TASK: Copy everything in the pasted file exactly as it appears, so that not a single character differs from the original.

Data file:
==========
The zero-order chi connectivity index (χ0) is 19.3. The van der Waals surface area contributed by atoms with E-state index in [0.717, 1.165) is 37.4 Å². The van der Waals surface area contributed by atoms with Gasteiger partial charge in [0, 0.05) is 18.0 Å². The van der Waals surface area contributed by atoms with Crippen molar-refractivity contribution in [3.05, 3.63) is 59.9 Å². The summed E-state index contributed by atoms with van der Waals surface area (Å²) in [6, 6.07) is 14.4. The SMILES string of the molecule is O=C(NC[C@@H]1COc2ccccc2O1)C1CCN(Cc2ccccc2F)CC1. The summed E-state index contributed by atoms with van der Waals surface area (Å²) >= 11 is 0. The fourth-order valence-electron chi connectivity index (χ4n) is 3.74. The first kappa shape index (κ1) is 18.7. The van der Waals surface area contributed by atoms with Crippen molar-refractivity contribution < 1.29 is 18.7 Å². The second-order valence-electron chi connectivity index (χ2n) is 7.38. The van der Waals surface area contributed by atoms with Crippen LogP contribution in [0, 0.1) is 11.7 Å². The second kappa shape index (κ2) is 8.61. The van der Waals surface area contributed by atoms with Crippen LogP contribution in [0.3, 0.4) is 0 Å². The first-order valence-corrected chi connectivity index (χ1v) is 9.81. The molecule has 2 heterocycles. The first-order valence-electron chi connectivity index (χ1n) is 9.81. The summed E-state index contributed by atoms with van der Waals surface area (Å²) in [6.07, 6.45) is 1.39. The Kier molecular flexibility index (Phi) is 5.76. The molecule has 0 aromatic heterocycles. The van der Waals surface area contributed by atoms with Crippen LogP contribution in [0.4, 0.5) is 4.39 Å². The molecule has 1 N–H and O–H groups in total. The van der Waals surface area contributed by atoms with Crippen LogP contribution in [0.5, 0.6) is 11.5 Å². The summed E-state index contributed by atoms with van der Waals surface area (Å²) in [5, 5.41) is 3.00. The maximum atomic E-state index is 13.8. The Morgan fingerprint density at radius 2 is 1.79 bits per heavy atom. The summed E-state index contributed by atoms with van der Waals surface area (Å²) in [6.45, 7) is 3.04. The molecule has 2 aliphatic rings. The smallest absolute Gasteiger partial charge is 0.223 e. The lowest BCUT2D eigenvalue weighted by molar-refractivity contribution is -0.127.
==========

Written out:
The zero-order chi connectivity index (χ0) is 19.3. The van der Waals surface area contributed by atoms with E-state index in [0.717, 1.165) is 37.4 Å². The van der Waals surface area contributed by atoms with Gasteiger partial charge in [0, 0.05) is 18.0 Å². The van der Waals surface area contributed by atoms with Crippen molar-refractivity contribution in [3.05, 3.63) is 59.9 Å². The summed E-state index contributed by atoms with van der Waals surface area (Å²) in [6, 6.07) is 14.4. The SMILES string of the molecule is O=C(NC[C@@H]1COc2ccccc2O1)C1CCN(Cc2ccccc2F)CC1. The summed E-state index contributed by atoms with van der Waals surface area (Å²) >= 11 is 0. The fourth-order valence-electron chi connectivity index (χ4n) is 3.74. The first kappa shape index (κ1) is 18.7. The van der Waals surface area contributed by atoms with Crippen molar-refractivity contribution < 1.29 is 18.7 Å². The second-order valence-electron chi connectivity index (χ2n) is 7.38. The van der Waals surface area contributed by atoms with Crippen LogP contribution in [0, 0.1) is 11.7 Å². The second kappa shape index (κ2) is 8.61. The van der Waals surface area contributed by atoms with Crippen LogP contribution in [0.3, 0.4) is 0 Å². The first-order valence-corrected chi connectivity index (χ1v) is 9.81. The molecule has 2 heterocycles. The first-order valence-electron chi connectivity index (χ1n) is 9.81. The summed E-state index contributed by atoms with van der Waals surface area (Å²) in [6.07, 6.45) is 1.39. The Kier molecular flexibility index (Phi) is 5.76. The molecule has 0 aromatic heterocycles. The van der Waals surface area contributed by atoms with Crippen LogP contribution in [0.4, 0.5) is 4.39 Å². The molecule has 1 N–H and O–H groups in total. The van der Waals surface area contributed by atoms with Crippen LogP contribution in [0.5, 0.6) is 11.5 Å². The summed E-state index contributed by atoms with van der Waals surface area (Å²) in [5, 5.41) is 3.00. The maximum atomic E-state index is 13.8. The Morgan fingerprint density at radius 2 is 1.79 bits per heavy atom. The summed E-state index contributed by atoms with van der Waals surface area (Å²) in [6.45, 7) is 3.04. The molecule has 2 aliphatic rings. The smallest absolute Gasteiger partial charge is 0.223 e. The lowest BCUT2D eigenvalue weighted by molar-refractivity contribution is -0.127.